As logistics chair, sophomore communication major Katelyn Kearns worked to create an atmosphere at the show that resembled the old Hollywood theme, from the student “paparazzi” armed with polaroid cameras to a red carpet stretching into the hall.

Dress for Success representative Shawnte Knox gave a speech at the beginning of the show about the organization’s mission statement. She described different clothes they provide women when they come to their boutique, such as a full business outfit, a pair of shoes and personal care items before the all-female a cappella group “Sounds Like Treble” briefly took the stage for a performance.

First was the icon line, featuring clothing of the same style as classic celebrities such as Audrey Hepburn and Marilyn Monroe. Notable styles in this line included a similar look to Monroe’s iconic deep V-neck dress and a pink-and-purple Jackie Kennedy-style dress suit.

The second line was film noir — encapsulating the beauty and fashion of early black-and-white films. Stand-out looks in the line included two tasseled black dresses and a sleek black velvet dress. Sparkles also made appearances in this line, with many of the black dresses incorporating glittery fabric and sequins.

The third line — old looks with a modern twist — featured many of the styles seen in the two prior lines, but with modern accessories and designs added in. Two of the most memorable outfits were an old-fashioned sailor style romper and a long-sleeved turtleneck paired with a floral midi skirt.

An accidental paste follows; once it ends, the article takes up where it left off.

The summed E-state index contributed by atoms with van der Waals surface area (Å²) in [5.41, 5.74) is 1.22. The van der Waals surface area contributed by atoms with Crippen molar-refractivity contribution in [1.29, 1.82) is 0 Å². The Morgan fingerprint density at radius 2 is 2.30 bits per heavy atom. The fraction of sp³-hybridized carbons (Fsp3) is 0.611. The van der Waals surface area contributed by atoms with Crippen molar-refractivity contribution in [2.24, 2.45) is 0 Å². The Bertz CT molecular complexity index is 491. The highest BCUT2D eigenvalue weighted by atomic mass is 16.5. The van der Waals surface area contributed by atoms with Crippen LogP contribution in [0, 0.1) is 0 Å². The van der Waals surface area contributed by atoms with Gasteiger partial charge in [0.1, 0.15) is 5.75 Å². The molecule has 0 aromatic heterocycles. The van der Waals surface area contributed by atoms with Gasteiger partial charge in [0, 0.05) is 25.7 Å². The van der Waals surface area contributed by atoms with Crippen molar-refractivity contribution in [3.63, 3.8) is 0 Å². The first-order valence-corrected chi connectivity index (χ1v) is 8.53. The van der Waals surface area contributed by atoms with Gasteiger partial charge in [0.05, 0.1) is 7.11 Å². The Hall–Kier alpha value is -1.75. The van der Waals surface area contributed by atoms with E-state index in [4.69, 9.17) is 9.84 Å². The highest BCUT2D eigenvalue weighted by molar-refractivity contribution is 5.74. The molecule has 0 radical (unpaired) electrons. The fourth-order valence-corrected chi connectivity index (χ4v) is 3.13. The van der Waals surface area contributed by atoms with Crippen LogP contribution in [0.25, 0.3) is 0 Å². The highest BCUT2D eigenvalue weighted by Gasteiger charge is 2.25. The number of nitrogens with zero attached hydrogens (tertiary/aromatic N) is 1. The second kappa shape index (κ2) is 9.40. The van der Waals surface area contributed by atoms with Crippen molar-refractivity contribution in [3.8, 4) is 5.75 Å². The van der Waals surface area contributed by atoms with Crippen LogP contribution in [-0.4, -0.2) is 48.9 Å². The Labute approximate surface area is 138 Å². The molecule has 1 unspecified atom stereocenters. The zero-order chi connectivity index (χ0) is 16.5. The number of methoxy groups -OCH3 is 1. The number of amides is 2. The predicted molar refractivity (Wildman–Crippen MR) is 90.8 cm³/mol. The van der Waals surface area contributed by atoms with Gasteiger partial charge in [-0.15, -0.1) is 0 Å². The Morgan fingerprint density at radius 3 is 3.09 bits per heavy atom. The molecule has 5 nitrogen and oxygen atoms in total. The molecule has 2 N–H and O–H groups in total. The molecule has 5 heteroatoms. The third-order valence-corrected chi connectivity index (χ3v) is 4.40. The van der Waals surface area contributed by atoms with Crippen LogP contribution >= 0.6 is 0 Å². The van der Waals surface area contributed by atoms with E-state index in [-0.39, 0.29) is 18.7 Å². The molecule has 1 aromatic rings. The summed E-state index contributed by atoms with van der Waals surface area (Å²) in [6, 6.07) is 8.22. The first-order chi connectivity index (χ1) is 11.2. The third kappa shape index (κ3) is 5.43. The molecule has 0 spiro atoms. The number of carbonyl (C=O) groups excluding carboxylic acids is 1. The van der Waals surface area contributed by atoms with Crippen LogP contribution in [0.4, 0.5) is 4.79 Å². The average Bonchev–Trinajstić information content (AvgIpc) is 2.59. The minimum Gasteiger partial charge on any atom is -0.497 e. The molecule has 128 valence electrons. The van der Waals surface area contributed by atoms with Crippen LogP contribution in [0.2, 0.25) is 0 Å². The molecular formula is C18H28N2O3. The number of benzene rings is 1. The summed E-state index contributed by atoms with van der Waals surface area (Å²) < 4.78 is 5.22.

The final line reflected the theme of the night — old Hollywood glam — and was inspired by actress’ outfits on the red carpet in the 1950s. It included significant glitz, such as a red dress with a high thigh slit, a blue silky dress with a mink fur coat and a beige, rhinestone-covered gown. As electronic music played, the models walked down the T-shaped catwalk, in sync with both the music and each other.

The turnout for the fashion show was what Huber expected — about 80 audience members. Pitt FBA raised $503 from ticket sales and the raffle, all of which is going to Dress for Success. Along with this money, FBA donates clothing from the show to Dress for Success.

In celebration of the organization’s 10th anniversary, Huber explained how FBA created a place for Pitt students who were considering a career in fashion merchandising. This year’s fashion show is the seventh annual event of its kind, but the decade mark gave it an extra element of excitement for the members of FBA.

“As soon as I was elected president, I was excited because this is our 10-year anniversary, so I immediately knew we had to make this the best show ever,” Huber said.

Sage Minton, the club secretary and a marketing, supply chain management and business information systems major, had an essential role in bringing the show together. Minton came up with the show’s theme and helped the fashion show board set up the venue.

While the secretary of FBA doesn’t usually have such a major role in the fashion show, Minton was asked to help out this year’s director of logistics, Kearns, since she filled that position last year. Although Sage said she had to step in to alleviate some of the pressure the show creates, she said the experience still produces positive results for all those involved.

“The pressure and intensity of throwing everything together last minute really helps bring all the members of FBA together,” Minton said.

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Flashback to the ’50s: FBA hosts old Hollywood fashion show